AU - Franchi, Carlotta

AU - Tettamanti, Mauro

AU - Djade, Codjo Dgnefa

AU - Pasina, Luca

AU - Mannucci, Pier Mannuccio

AU - Onder, Graziano

AU - Gussoni, Gualberto

AU - Manfellotto, Dario

AU - Bonassi, Stefano

AU - Salerno, Francesco

AU - Nobili, Alessandro

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N2 - Aims: The aim of the study was to evaluate the effect of an e-learning educational program meant to foster the quality of drug prescription in hospitalized elderly patients. Methods: Twenty geriatric and internal medicine wards were randomized to intervention (e-learning educational program) or control (basic geriatric pharmacology notions). Logistic regression analysis was used in order to assess the effect of the intervention on the use of potentially inappropriate medication (PIM, primary outcome) at hospital discharge. Secondary outcomes were a reduced prevalence of at least one potential drug-drug interaction (DDI) and potentially severe DDI at discharge. Mortality rate and incidence of re-hospitalizations were other secondary outcomes assessed at the 12-month follow-up. Results: A total of 697 patients (347 in the intervention and 350 in the control arms) were enrolled. No difference in the prevalence of PIM at discharge was found between arms (OR 1.29 95%CI 0.87-1.91). We also found no decrease in the prevalence of DDI (OR 0.67 95%CI 0.34-1.28) and potentially severe DDI (OR 0.86 95%CI 0.63-1.15) at discharge, nor in mortality rates and incidence of re-hospitalization at 12-month follow-up. Conclusions: This e-learning educational program had no clear effect on the quality of drug prescription and clinical outcomes in hospitalized elderly patients. Given the high prevalence of PIMs and potential DDIs recorded in the frame of this study, other approaches should be developed in order to improve the quality of drug prescription in this population.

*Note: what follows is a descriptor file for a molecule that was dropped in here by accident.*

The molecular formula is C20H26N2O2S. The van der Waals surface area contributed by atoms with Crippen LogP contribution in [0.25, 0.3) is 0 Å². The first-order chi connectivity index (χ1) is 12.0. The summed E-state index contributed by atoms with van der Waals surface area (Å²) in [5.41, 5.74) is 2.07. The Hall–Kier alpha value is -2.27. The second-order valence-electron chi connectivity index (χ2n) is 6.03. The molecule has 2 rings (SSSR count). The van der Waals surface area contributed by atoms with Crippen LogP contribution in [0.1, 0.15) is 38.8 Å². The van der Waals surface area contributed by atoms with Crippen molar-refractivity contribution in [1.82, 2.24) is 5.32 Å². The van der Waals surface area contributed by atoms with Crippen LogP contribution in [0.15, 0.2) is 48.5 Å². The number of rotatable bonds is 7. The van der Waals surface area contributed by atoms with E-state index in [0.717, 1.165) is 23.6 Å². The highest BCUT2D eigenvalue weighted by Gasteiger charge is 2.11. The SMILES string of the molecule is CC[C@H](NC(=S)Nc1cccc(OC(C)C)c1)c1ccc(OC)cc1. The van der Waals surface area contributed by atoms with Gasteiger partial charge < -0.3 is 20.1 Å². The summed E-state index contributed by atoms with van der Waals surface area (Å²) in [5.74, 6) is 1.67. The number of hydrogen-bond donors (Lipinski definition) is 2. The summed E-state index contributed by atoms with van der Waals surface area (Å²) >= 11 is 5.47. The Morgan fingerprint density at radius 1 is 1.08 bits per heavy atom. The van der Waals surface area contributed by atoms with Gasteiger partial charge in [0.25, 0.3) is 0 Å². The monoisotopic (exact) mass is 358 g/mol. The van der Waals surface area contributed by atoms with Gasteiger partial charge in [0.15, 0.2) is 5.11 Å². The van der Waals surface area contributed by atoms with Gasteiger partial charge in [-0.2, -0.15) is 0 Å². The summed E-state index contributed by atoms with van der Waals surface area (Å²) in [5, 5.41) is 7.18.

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KW - Drug-drug interaction

KW - E-learning

KW - Elderly people

KW - Potentially inappropriate medication